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Webinar insights: Questions on GraphQL and headless CMS answered

image of laptop screen for GraphQL webinar

Headless CMS and GraphQL have been trending topics for a while in the content management space. Headless is much more than just a buzzword, though—it’s a necessary layer in modern technology stacks. A flexible, headless CMS architecture can be a great support for a multi-channel customer journey. The popularity of headless is clear, with 86% of respondents to a Pupuweb survey saying they view headless in a positive light; 29% of respondents were already using a headless approach, and 38% planned to start.

Adopting a headless architecture has many benefits, but in order to achieve success with the technology, there are different hurdles to overcome and factors to consider. Headless CMS technology can be complex, which is why the same survey found that 48% of respondents in technical roles are very supportive of headless. It’s important for contributors across the content team, however, to also have a solid understanding of headless CMS architecture and GraphQL.

In short, GraphQL is the query language that enables flexible connection with programming APIs that support headless CMS integrations. Brightspot’s CMS has been designed to make working with GraphQL and headless simple. Brightspot recently covered this topic in a webinar, How Headless CMS and GraphQL APIs Diversify Content Delivery. It’s available to watch on-demand, with the top key takeaways from the conversation summarized below.

Takeaway #1: Multiple considerations should go into evaluating headless CMS architecture from a technical standpoint.

There are three main CMS architectures: traditional, decoupled and headless. Each has its benefits, but one of the key pluses of headless is that it completely removes the presentation system, separating the front and back ends. This enables the same content to power a variety of experiences across channels. Headless also offers flexibility—making it easy to migrate to another headless CMS or use existing data with a new headless tool. This appeals to technical buyers who want to up-level their content technology without major investment.

Headless is particularly popular for enabling front-end freedom of choice. By removing the presentation system and instead delivering just data, it allows you to build your front end using whichever technologies are best-suited to your needs. Front-end developers can use their favorite frameworks and tools, which can change over time and with different projects. The front end can change completely without the back end even knowing about it, which makes it easy and fast to integrate new designs. Additionally, once GraphQL is set up, teams don’t have to rely as much on the back end making changes, with APIs doing the majority of the work.

Takeaway #2: There are advantages of using GraphQL APIs for content and digital experience delivery.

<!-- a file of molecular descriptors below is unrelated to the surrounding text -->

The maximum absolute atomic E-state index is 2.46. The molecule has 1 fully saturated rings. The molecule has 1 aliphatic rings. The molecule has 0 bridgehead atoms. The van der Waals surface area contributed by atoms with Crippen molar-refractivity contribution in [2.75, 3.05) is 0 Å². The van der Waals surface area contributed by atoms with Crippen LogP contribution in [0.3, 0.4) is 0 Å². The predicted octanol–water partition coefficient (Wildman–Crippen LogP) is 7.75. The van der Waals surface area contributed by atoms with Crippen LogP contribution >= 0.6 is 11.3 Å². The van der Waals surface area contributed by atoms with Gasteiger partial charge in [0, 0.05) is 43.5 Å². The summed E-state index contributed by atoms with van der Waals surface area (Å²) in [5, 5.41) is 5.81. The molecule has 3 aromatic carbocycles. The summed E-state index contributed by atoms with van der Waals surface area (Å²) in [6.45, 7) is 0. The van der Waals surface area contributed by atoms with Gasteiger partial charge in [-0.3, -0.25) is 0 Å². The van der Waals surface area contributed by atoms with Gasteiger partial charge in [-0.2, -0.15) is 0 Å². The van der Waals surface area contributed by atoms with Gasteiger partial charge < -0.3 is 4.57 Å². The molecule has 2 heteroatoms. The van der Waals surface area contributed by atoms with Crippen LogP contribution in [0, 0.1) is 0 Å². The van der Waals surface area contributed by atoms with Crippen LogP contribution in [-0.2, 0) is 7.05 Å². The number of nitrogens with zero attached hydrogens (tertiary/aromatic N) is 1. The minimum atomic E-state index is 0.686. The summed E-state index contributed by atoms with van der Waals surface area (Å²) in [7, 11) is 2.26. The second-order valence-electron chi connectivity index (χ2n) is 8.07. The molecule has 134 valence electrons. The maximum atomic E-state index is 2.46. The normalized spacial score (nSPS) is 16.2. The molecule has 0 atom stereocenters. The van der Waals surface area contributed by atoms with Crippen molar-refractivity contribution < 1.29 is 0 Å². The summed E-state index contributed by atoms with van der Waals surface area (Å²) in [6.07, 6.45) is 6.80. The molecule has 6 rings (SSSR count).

GraphQL is a foundational element to Brightspot’s headless CMS offering. Brightspot has two configurable GraphQL API types. The Content Management API (CMA) is useful for data ingestion, automated testing and custom editorial experiences, such as creating an iOS widget. The Content Delivery API (CDA) builds APIs safe for third-party consumption and delivers content to end users, such as through a website.

There are many advantages to using GraphQL APIs for content and digital experience delivery. GraphQL is an alternative to the traditional RESTful style of web services. One of its benefits is that when you send a GraphQL query to your API, it always returns predictable results, giving you exactly what you need. Apps using GraphQL are fast and stable because they control the data they get, instead of the server having control. This allows you to get all the data that your application needs in a single request. It also enables applications to be quick, even on slow mobile network connections.

Takeaway #3: Brightspot enables teams to take an API-first approach with GraphQL

One of Brightspot’s strongest GraphQL features is the self-describing type system, where GraphQL APIs are organized in terms of types and fields, not endpoints, making it possible to access the full capabilities of your data from a single endpoint. You can also evolve quickly, adding new fields and types to a GraphQL API without impacting existing queries. Aging fields can be deprecated and hidden, and you can use a single, evolving version to give access to new features and encourage clean, maintainable code. With GraphQL, the user interface is automatically generated based on Java class.

In conclusion

At Brightspot, we believe in front-end freedom of choice—to be able to choose the architecture that best suits each individual organization’s unique needs. That’s why we’ve designed our Brightspot CMSm to operate as a traditional, decoupled, headless or hybrid CMS solution.

For teams interested in learning more about the benefits of headless CMS and GraphQL APIs, watch our on-demand webinar here.

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